State Lawmakers Work To Fill Gaps In Health Department Budget
Lawmakers overseeing the state budget, today started working to fill in a financial gap in state health department programs for senior citizens and people with disabilities. But, it’s unclear where some of that money is coming from.
During the final day of debate on the state’s budget in a House committee, lawmakers agreed to rely on more federal funds to pay for senior and long-term care, rather than fund the services with state money.
But, the state can only access the federal money if it spends some of it own; about $11 million, and it’s unclear where that is going to come from.
The Director of Montana’s Department of Health and Human Services, Sheila Hogan, says underfunding senior and long-term care programs could hurt vulnerable populations in Montana:
"While we appreciate the efforts today we are left with a situation where we can’t cash the check they’ve written. We cannot access the federal money they have allocated without the state money to trigger it."
Republicans, including Jon Knokey from Bozeman, blamed Governor Steve Bullock’s spending priorities for failing to provide enough state money to unlock the federal health care funds.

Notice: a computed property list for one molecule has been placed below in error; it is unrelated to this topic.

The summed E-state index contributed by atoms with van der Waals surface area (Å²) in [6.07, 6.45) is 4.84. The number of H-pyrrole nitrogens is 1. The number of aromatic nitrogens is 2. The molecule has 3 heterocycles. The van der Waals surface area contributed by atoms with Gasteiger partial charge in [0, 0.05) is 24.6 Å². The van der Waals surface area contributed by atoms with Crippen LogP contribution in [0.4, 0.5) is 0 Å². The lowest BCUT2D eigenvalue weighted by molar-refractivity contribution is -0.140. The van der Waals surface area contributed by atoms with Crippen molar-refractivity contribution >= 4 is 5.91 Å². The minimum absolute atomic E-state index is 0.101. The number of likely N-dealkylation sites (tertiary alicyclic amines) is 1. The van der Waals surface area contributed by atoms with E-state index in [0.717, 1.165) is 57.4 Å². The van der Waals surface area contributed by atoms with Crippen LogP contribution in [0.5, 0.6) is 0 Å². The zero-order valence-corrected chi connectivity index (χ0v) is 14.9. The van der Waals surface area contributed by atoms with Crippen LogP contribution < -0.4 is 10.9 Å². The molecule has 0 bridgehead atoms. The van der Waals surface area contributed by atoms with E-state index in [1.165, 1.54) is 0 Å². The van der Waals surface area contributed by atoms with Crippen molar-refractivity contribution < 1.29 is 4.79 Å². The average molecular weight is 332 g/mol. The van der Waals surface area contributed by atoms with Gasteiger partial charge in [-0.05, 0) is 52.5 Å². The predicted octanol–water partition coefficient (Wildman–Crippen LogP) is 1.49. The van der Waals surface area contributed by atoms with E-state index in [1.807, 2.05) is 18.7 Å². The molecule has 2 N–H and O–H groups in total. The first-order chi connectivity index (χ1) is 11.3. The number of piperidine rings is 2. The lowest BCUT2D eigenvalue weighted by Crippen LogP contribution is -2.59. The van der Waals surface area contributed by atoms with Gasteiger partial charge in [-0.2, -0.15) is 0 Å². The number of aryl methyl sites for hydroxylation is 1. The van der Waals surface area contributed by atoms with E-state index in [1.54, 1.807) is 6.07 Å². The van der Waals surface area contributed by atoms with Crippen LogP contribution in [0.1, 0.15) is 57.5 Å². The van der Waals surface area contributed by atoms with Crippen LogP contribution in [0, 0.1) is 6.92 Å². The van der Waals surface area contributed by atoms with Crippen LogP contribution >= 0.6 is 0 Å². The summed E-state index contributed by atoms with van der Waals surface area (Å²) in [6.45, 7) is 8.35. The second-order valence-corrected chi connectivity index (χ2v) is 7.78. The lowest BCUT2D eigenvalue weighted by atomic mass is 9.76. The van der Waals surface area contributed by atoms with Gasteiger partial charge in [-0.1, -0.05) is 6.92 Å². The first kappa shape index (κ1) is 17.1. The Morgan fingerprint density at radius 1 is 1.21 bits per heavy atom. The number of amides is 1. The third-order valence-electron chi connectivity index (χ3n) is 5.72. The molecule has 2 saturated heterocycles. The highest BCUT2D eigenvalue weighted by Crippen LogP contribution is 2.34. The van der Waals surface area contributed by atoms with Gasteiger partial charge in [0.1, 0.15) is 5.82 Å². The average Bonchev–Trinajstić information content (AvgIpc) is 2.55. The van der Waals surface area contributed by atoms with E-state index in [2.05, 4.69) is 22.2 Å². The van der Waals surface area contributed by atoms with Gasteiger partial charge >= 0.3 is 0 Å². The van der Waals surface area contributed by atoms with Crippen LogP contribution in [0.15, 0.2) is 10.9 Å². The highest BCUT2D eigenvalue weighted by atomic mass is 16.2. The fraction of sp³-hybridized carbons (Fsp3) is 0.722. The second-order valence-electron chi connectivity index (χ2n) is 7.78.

In January, Bullock announced that $10 million the state just received from federal Medicaid reimbursements would diverted from health programs to fund suspended road construction projects.
"Governor returns the money taken from Medicaid and we match it with federal funds, and the senior and long term care budget is balanced,” said Rep. Knokey.
But, Dan Villa, the Governor’s Budget Director, says the Medicaid reimbursements the state received were only a one time payment, and shouldn’t be used to fund ongoing services in DPHHS.
He also says it’s the legislature’s job to appropriate money for state agencies.
"Only the legislature can appropriate dollars and no one brought an amendment this morning to fund that $10 million, save the Democrats.”
When the budget committee finished its work on the state budget this afternoon there was still around a $30 million gap in the funding to pay for senior and long-term care.
The budget committee’s chair Nancy Ballance, a Hamilton Republican, says that gap will be filled in if the governor frees up the money he pledged for highway infrastructure.
The state budget can still change. It will go for a vote on the House floor next week, and then will head to the Senate.